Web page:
March 04, 2010

Objective and accurate costing can whittle down complex collective bargaining proposals into tangible dollars and cents. In this audio conference, a group of experts and seasoned negotiators will discuss the fundamentals of costing models and evaluate how they can be used to effectively communicate across the bargaining table. Topics to be discussed include:

  • Data collection: What information can union representatives reasonably request from employers to develop proposals for contract negotiation? What information is the employer obliged to provide? When can refusal to provide the requested information constitute a failure to bargain in good faith? When can the union refuse to accept forecasts prepared by the employer? When can that be considered a failure to bargain in good faith?
  • Costing wages: How are average wages calculated in a multi-tier wage structure? How do overtime and holiday work-schedules affect average cost per employee per hour? Can employers unilaterally adjust overtime and holiday work-schedules based on business needs? What are the current trends and patterns in wage increases? In a period of low inflation is end-loading preferable to front-loading of wage hikes?
  • Costing benefits: How should the cost of benefits be determined? How are intangible benefits, like ongoing training, health and wellness programs, child-care facilities, gym, etc., calculated?  In what areas are benefit costs rising? How can the cost of benefits be taken into account when negotiating other terms of the collective agreement, such as wage increases, so that both the employer and union are satisfied?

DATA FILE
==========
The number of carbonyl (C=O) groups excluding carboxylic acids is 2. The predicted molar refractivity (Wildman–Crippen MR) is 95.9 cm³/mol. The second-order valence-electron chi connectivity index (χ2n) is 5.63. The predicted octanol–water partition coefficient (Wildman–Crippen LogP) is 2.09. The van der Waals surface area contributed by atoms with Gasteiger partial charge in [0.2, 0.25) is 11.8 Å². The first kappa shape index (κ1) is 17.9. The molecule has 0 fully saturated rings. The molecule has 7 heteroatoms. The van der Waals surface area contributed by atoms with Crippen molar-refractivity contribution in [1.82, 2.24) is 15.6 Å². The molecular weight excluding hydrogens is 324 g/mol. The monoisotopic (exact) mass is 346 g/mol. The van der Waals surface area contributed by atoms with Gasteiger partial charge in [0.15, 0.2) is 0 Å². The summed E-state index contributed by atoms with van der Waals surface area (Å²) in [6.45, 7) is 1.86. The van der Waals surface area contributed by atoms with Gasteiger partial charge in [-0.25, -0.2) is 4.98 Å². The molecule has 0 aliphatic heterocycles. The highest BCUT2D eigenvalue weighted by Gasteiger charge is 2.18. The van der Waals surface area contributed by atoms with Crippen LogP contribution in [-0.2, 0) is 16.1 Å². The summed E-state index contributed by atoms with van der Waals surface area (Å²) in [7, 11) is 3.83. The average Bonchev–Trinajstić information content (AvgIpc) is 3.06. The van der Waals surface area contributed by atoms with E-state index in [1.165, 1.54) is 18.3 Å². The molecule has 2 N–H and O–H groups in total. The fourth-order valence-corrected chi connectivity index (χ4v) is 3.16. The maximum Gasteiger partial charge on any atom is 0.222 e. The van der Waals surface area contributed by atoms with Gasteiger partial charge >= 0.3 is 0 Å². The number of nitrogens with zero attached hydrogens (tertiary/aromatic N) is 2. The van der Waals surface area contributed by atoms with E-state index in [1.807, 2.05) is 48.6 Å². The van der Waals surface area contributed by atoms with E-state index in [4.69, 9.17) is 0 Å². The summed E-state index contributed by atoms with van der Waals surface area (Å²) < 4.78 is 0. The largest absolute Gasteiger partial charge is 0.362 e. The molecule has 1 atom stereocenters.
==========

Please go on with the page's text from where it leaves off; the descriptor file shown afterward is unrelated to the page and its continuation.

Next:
• Total compensation: How is total compensation calculated? How are roll-up costs and other hidden costs factored into the calculation? What is the relevance of this figure? Should negotiations start by agreeing to a total compensation cost that the employer is willing to pay based on revenue and production forecasts?
  • External factors: What is the impact of the economic slowdown on collective bargaining? How has the current inflation rate influenced yearly wage increases? How should cost of living be incorporated into the concept of “total economic welfare” for workers? How are exchange rates affecting demand for production and revenue forecasts? What is the correlation between settlement patterns in related sectors and current negotiations? Can future settlements be more accurately predicted based upon current settlement trends as opposed to economic indicators?

This audio conference has been approved by the following:

  • The Law Society of Saskatchewan for 1.5 Continuing Professional Development hours.
  • The Law Society of New Brunswick for 1.5 Continuing Professional Development hours.
  • The Law Society of Upper Canada for 1.5 hours (Labour Law) towards the professional development requirement for certification.
  • The Law Society of British Columbia for 1.5 Continuing Professional Development hours.